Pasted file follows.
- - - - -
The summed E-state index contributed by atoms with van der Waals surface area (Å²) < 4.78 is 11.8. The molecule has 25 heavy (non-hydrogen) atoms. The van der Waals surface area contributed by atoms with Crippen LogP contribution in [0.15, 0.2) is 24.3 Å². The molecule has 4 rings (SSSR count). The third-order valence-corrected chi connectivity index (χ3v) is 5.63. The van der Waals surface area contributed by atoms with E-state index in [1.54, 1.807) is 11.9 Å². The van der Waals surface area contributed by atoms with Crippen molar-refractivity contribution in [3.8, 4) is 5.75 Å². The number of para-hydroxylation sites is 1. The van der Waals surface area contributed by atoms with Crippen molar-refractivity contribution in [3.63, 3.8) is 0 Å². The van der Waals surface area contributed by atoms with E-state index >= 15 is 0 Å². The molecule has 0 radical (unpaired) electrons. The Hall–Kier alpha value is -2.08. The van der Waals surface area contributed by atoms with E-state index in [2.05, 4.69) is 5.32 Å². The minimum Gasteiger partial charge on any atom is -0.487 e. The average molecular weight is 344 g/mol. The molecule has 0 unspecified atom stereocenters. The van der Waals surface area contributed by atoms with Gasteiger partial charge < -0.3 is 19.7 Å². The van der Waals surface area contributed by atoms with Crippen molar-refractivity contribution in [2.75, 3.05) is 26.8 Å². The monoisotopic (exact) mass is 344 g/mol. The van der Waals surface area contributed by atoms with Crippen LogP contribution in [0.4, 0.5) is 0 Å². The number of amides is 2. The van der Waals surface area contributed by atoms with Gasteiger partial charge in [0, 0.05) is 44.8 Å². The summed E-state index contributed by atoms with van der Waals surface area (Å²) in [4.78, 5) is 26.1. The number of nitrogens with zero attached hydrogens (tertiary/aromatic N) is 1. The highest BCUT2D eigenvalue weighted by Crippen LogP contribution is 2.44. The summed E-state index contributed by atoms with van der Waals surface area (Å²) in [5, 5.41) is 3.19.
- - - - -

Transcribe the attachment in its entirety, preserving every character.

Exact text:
The summed E-state index contributed by atoms with van der Waals surface area (Å²) < 4.78 is 11.8. The molecule has 25 heavy (non-hydrogen) atoms. The van der Waals surface area contributed by atoms with Crippen LogP contribution in [0.15, 0.2) is 24.3 Å². The molecule has 4 rings (SSSR count). The third-order valence-corrected chi connectivity index (χ3v) is 5.63. The van der Waals surface area contributed by atoms with E-state index in [1.54, 1.807) is 11.9 Å². The van der Waals surface area contributed by atoms with Crippen molar-refractivity contribution in [3.8, 4) is 5.75 Å². The number of para-hydroxylation sites is 1. The van der Waals surface area contributed by atoms with Crippen molar-refractivity contribution in [3.63, 3.8) is 0 Å². The van der Waals surface area contributed by atoms with E-state index >= 15 is 0 Å². The molecule has 0 radical (unpaired) electrons. The Hall–Kier alpha value is -2.08. The van der Waals surface area contributed by atoms with E-state index in [2.05, 4.69) is 5.32 Å². The minimum Gasteiger partial charge on any atom is -0.487 e. The average molecular weight is 344 g/mol. The molecule has 0 unspecified atom stereocenters. The van der Waals surface area contributed by atoms with Gasteiger partial charge < -0.3 is 19.7 Å². The van der Waals surface area contributed by atoms with Crippen molar-refractivity contribution in [2.75, 3.05) is 26.8 Å². The monoisotopic (exact) mass is 344 g/mol. The van der Waals surface area contributed by atoms with Crippen LogP contribution in [0.4, 0.5) is 0 Å². The number of amides is 2. The van der Waals surface area contributed by atoms with Gasteiger partial charge in [0, 0.05) is 44.8 Å². The summed E-state index contributed by atoms with van der Waals surface area (Å²) in [4.78, 5) is 26.1. The number of nitrogens with zero attached hydrogens (tertiary/aromatic N) is 1. The highest BCUT2D eigenvalue weighted by Crippen LogP contribution is 2.44. The summed E-state index contributed by atoms with van der Waals surface area (Å²) in [5, 5.41) is 3.19.